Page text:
CNY Orthopedic Sports Medicine, PC: Bodyzone: Back

Body Zone: Back

There are two kinds of animals: those that don't have a spine (invertebrates) and those that do (vertebrates). Vertebrates include fish, reptiles and humans. You don't hear much about back problems in fish or reptiles and there's one overwhelming reason. Gravity. Unlike species with horizontal lifestyles, we stand up.

It's as if the Golden Gate Bridge, with its complex horizontal support structure, was turned on end and made to walk across San Francisco Bay. Somehow, we have to keep our head erect, shoulders back and tummy in. How do we do it? With an elaborate system of muscles, tendons, ligaments and shock-absorbing discs. There are enormous advantages to being upright - the view is better, for one thing. But there have been costs: wear and tear on joints and over $80 billion a year in the U.S. due to absenteeism, medical and other expenses related to back injuries. Back pain is the third most common reason for patient visits to physicians' offices and affects up to 80% of us at some point in our lives. Most injuries to the back result from trauma, poor conditioning, repetitive activities or playing sports that subject the spine to excessive force or twisting motion (golf, tennis, baseball and football, for example). However, less than 10 percent of us will need back surgery to relieve symptoms.

The most frequent site for back injury or degeneration is the lumbar spine. It endures the greatest amount of force and strain during activities and provides the primary strength and support for standing, walking, twisting, bending and lifting. The space between the lowest lumbar vertebral body and the sacrum is particularly injury-prone.

Lumbar Disc Herniation
Lumbar Strains
Spinal Stenosis
Degenerative Disc Disease

Harmful Behaviors
  • Excessive work. Avoid frequent, uninterrupted bending and lifting.
  • Bad form. Don't twist your body when lifting and carrying.
  • Sudden changes. Abrupt movements, especially when carrying, can cause damage.
  • Being overweight.

  • Good Practices
  • Don't strain. Use correct lifting and moving techniques, such as bending your knees, to prevent trauma to the back.
  • Keep fit. Exercise regularly to tone the muscles that support your back and maintain flexibility.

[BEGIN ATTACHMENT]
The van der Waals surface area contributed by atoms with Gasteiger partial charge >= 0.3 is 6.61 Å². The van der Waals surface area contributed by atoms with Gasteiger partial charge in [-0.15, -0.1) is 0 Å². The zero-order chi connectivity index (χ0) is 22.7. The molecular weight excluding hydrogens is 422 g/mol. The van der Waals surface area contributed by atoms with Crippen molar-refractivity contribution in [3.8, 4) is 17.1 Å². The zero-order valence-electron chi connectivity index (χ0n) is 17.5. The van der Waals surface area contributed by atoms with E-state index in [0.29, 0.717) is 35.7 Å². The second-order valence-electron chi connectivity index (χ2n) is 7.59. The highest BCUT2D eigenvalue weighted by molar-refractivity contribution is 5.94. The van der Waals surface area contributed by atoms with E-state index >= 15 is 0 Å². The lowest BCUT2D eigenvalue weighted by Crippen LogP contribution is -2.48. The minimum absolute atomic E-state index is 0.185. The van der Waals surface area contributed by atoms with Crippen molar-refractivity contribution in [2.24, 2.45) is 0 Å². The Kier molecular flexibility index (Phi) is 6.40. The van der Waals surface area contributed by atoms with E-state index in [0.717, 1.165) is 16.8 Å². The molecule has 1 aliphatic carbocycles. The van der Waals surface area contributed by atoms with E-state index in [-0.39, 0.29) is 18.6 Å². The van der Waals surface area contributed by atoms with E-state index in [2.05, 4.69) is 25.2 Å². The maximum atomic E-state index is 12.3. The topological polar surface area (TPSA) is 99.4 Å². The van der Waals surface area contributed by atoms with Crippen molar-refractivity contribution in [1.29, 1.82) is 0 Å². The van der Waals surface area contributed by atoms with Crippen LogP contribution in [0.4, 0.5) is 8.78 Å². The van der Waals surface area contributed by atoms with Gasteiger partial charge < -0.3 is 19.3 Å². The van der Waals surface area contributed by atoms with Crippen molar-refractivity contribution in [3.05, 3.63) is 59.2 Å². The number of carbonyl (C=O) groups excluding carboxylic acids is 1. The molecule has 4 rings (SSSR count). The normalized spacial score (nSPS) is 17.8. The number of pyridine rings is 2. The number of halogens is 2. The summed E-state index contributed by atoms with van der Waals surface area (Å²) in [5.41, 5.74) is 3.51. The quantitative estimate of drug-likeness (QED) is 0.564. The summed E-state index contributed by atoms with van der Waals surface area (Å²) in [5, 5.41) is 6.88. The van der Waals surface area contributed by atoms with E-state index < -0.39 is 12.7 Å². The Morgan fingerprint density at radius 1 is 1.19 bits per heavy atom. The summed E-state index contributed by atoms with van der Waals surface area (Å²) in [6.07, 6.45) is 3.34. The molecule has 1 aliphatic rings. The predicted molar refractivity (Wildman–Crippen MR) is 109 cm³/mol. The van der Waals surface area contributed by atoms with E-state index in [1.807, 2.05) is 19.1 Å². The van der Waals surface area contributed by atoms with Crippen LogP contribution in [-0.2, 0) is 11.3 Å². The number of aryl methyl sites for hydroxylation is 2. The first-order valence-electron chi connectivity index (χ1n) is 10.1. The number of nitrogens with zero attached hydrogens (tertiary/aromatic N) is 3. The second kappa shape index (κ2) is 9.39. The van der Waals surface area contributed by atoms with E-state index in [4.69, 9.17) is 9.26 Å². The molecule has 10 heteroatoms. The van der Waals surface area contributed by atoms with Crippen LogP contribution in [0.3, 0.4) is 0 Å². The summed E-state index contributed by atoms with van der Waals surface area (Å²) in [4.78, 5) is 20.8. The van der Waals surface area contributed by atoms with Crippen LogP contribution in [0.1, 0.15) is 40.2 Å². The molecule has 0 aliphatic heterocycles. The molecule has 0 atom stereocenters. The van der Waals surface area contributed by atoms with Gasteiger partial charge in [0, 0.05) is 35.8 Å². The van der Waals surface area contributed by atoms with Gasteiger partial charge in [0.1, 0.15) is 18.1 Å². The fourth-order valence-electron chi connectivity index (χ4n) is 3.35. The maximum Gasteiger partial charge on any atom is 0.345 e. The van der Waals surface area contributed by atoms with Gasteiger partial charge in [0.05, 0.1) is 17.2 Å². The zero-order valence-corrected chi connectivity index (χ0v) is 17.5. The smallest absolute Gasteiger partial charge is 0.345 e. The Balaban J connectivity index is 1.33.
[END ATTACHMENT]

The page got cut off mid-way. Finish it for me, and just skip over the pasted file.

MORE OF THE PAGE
• Don't slouch. Poor posture puts a constant strain on your lower back.
  • Stay trim. Maintain proper body weight.

  • General Conditioning
    Preventing a back injury starts with keeping yourself in good physical shape. Swimming, bike riding, running or walking briskly are excellent ways to maintain muscle strength and flexibility. Try exercises that are directed toward strengthening and stretching your back and relieving the strain on your lumbar region.

    Your spinal column is basically a stack of bones - the vertebrae - separated by intervertebral discs that keep your spine flexible and cushion the vertebrae as you move. The discs account for about 25 percent of the length of the spinal column. Muscles attach to the spine and nerves run like cables in a structure called the spinal cord, carrying sensory and motor messages between your brain and your body. Curved like an S, the spine has three major regions:

  • Neck. (7 Cervical vertebrae called C1-C7). These are the smallest bones, but most prone to severe trauma.
  • Mid-Back. (12 Thoracic vertebrae T1-T12). With the ribs, this region of the spine forms the cavity that protects the heart and lungs.
  • Low Back. (5 Lumbar vertebrae L1-L5). These are the thickest bones and bear most of the weight.

    There are also 5 fused vertebrae in the Sacrum (S1-S5), which sits above your coccyx (or tailbone). Doctors use these vertebral co-ordinates in describing a diagnosis. (For example: You may have a problem between L5 and S1).

  •  How Badly are You Hurt?
    Get answers to triage questions that will help you decide whether to contact a doctor.

    Product Considerations
    Lumbar: Supports
    A bad back can often be the result of poor posture and positioning. A lumbosacral back support, when properly fitted and positioned, will help to maintain a proper, stable posture when sitting at a chair or driving in the car. Poor posture while sitting forces the spine out of its proper position and puts a significant strain on the muscles, tendons and ligaments that support the spine. Lumbar supports can be found in a wide range of sizes and styles.

    Effective Ways of Measuring Progress
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